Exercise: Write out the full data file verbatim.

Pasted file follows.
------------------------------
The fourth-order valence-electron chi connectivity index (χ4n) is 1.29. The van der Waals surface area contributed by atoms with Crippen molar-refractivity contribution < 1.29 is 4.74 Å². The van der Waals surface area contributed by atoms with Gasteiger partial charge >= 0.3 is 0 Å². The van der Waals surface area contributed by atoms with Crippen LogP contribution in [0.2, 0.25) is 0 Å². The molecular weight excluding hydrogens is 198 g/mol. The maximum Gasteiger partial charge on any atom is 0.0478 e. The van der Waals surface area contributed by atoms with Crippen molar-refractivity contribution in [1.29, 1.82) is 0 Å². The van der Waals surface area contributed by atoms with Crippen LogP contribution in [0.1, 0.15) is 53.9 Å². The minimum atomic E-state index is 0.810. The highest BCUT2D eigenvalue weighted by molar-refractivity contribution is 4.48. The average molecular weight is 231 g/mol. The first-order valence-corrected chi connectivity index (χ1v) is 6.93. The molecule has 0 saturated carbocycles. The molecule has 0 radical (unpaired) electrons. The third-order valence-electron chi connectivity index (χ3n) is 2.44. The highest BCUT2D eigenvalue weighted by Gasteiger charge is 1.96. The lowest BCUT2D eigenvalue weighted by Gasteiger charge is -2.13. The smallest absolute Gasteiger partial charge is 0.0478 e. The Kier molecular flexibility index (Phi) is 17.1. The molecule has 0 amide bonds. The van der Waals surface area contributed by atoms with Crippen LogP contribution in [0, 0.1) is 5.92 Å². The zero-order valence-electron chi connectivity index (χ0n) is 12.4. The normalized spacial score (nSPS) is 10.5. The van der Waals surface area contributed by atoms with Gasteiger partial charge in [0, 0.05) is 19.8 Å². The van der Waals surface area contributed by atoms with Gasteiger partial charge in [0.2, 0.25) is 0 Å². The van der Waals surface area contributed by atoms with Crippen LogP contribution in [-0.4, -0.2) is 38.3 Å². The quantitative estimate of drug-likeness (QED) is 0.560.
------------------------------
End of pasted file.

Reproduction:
The fourth-order valence-electron chi connectivity index (χ4n) is 1.29. The van der Waals surface area contributed by atoms with Crippen molar-refractivity contribution < 1.29 is 4.74 Å². The van der Waals surface area contributed by atoms with Gasteiger partial charge >= 0.3 is 0 Å². The van der Waals surface area contributed by atoms with Crippen LogP contribution in [0.2, 0.25) is 0 Å². The molecular weight excluding hydrogens is 198 g/mol. The maximum Gasteiger partial charge on any atom is 0.0478 e. The van der Waals surface area contributed by atoms with Crippen molar-refractivity contribution in [1.29, 1.82) is 0 Å². The van der Waals surface area contributed by atoms with Crippen LogP contribution in [0.1, 0.15) is 53.9 Å². The minimum atomic E-state index is 0.810. The highest BCUT2D eigenvalue weighted by molar-refractivity contribution is 4.48. The average molecular weight is 231 g/mol. The first-order valence-corrected chi connectivity index (χ1v) is 6.93. The molecule has 0 saturated carbocycles. The molecule has 0 radical (unpaired) electrons. The third-order valence-electron chi connectivity index (χ3n) is 2.44. The highest BCUT2D eigenvalue weighted by Gasteiger charge is 1.96. The lowest BCUT2D eigenvalue weighted by Gasteiger charge is -2.13. The smallest absolute Gasteiger partial charge is 0.0478 e. The Kier molecular flexibility index (Phi) is 17.1. The molecule has 0 amide bonds. The van der Waals surface area contributed by atoms with Crippen LogP contribution in [0, 0.1) is 5.92 Å². The zero-order valence-electron chi connectivity index (χ0n) is 12.4. The normalized spacial score (nSPS) is 10.5. The van der Waals surface area contributed by atoms with Gasteiger partial charge in [0, 0.05) is 19.8 Å². The van der Waals surface area contributed by atoms with Gasteiger partial charge in [0.2, 0.25) is 0 Å². The van der Waals surface area contributed by atoms with Crippen LogP contribution in [-0.4, -0.2) is 38.3 Å². The quantitative estimate of drug-likeness (QED) is 0.560.